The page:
As previously noted, a current talking point among the apologists is that no one ever claimed that Saddam actually posed an imminent threat — but rather, we had to invade because he might someday become a threat.

Well, it seems to be true that the Bush administration never used the word “imminent” — in much the same way they never claimed that Saddam Hussein was literally the mastermind behind 9/11 — but in the latter case, they certainly linked the two together at every opportunity, and in the former, the administration and its various mouthpieces certainly did everything possible to indicate that time was of the essence and we had to act now and we simply couldn’t wait blah blah blah.

Case in point: a speech by the President on October 8, 2002. First, let’s get a little 9/11 linkage in there:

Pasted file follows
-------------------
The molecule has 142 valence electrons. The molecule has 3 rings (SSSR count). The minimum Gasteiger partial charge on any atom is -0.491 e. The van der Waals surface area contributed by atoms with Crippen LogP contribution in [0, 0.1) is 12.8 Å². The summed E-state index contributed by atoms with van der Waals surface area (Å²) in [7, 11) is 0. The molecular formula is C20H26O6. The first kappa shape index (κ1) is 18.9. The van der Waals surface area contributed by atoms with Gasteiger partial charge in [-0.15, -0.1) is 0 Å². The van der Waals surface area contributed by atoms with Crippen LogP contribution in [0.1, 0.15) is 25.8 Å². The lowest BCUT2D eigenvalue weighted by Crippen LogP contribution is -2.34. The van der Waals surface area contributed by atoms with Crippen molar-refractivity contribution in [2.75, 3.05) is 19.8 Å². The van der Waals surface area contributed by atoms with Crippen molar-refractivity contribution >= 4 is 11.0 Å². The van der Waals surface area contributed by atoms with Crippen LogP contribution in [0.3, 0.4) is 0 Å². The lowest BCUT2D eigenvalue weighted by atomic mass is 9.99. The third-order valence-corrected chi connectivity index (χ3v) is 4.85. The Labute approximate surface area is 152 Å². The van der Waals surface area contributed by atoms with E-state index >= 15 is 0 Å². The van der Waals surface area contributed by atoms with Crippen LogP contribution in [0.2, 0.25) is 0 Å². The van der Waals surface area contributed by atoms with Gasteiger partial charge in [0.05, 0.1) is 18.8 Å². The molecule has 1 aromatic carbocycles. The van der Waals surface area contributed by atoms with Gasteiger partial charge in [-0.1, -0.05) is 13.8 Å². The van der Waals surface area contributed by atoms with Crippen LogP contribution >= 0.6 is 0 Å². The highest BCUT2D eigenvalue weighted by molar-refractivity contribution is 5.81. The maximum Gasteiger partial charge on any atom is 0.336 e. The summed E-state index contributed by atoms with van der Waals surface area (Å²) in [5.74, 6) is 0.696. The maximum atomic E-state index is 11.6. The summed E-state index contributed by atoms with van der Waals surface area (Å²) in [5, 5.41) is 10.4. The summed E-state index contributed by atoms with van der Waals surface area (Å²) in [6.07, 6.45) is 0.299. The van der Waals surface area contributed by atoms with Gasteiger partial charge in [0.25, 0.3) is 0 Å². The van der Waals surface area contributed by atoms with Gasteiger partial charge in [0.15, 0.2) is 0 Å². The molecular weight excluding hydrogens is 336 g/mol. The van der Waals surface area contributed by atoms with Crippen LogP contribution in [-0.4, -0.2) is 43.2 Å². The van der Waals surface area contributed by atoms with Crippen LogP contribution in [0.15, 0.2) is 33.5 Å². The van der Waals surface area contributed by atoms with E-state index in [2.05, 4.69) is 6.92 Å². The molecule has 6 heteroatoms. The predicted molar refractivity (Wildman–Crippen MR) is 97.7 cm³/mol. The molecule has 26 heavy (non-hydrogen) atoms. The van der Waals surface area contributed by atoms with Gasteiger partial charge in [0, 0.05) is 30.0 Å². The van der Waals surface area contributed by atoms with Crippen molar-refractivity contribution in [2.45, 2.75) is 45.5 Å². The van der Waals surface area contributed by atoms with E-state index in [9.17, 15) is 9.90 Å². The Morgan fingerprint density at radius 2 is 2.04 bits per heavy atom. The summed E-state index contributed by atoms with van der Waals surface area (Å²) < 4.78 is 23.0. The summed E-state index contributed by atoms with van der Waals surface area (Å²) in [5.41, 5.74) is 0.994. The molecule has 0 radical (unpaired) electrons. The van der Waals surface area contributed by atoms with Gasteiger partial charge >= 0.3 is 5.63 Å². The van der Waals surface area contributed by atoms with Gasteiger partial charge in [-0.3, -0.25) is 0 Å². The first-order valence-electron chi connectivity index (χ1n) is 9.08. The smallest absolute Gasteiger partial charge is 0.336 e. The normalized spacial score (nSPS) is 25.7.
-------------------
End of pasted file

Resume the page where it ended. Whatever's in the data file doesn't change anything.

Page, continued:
We also must never forget the most vivid events of recent history. On September 11, 2001, America felt its vulnerability — even to threats that gather on the other side of the earth. We resolved then, and we are resolved today, to confront every threat, from any source, that could bring sudden terror and suffering to America.

Okay, now let’s make sure people understand that time is of the essence.

Some ask how urgent this danger is to America and the world. The danger is already significant, and it only grows worse with time. If we know Saddam Hussein has dangerous weapons today — and we do — does it make any sense for the world to wait to confront him as he grows even stronger and develops even more dangerous weapons?

Okay, not imminent, exactly — but it sure doesn’t sound like we can afford to wait much longer! What kind of threat are we talking about, exactly?

We know that the regime has produced thousands of tons of chemical agents, including mustard gas, sarin nerve gas, and VX nerve gas. Saddam Hussein also has experience in using chemical weapons. He has ordered chemical attacks on Iran, and on more than forty villages in his own country. These actions killed or injured at least 20,000 people, more than six times the number of people who died in the attacks of September 11.

— snip —